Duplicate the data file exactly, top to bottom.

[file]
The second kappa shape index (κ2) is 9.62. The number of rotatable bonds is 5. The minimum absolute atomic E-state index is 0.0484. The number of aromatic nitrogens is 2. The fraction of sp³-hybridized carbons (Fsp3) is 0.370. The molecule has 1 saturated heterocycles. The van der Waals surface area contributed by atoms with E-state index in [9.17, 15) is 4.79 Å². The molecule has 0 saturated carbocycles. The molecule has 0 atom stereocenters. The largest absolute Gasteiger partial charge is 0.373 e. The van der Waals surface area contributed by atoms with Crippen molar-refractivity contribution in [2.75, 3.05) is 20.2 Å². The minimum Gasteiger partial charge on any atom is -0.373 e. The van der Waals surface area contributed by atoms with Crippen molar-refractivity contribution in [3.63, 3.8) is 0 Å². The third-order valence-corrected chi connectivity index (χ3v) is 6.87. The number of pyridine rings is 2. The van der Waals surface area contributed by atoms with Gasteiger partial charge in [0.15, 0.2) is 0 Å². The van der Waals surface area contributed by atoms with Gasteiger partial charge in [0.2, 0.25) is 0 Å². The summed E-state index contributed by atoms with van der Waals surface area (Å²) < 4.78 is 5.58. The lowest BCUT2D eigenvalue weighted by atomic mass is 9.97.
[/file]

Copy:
The second kappa shape index (κ2) is 9.62. The number of rotatable bonds is 5. The minimum absolute atomic E-state index is 0.0484. The number of aromatic nitrogens is 2. The fraction of sp³-hybridized carbons (Fsp3) is 0.370. The molecule has 1 saturated heterocycles. The van der Waals surface area contributed by atoms with E-state index in [9.17, 15) is 4.79 Å². The molecule has 0 saturated carbocycles. The molecule has 0 atom stereocenters. The largest absolute Gasteiger partial charge is 0.373 e. The van der Waals surface area contributed by atoms with Crippen molar-refractivity contribution in [2.75, 3.05) is 20.2 Å². The minimum Gasteiger partial charge on any atom is -0.373 e. The van der Waals surface area contributed by atoms with Crippen molar-refractivity contribution in [3.63, 3.8) is 0 Å². The third-order valence-corrected chi connectivity index (χ3v) is 6.87. The number of pyridine rings is 2. The van der Waals surface area contributed by atoms with Gasteiger partial charge in [0.15, 0.2) is 0 Å². The van der Waals surface area contributed by atoms with Gasteiger partial charge in [0.2, 0.25) is 0 Å². The summed E-state index contributed by atoms with van der Waals surface area (Å²) < 4.78 is 5.58. The lowest BCUT2D eigenvalue weighted by atomic mass is 9.97.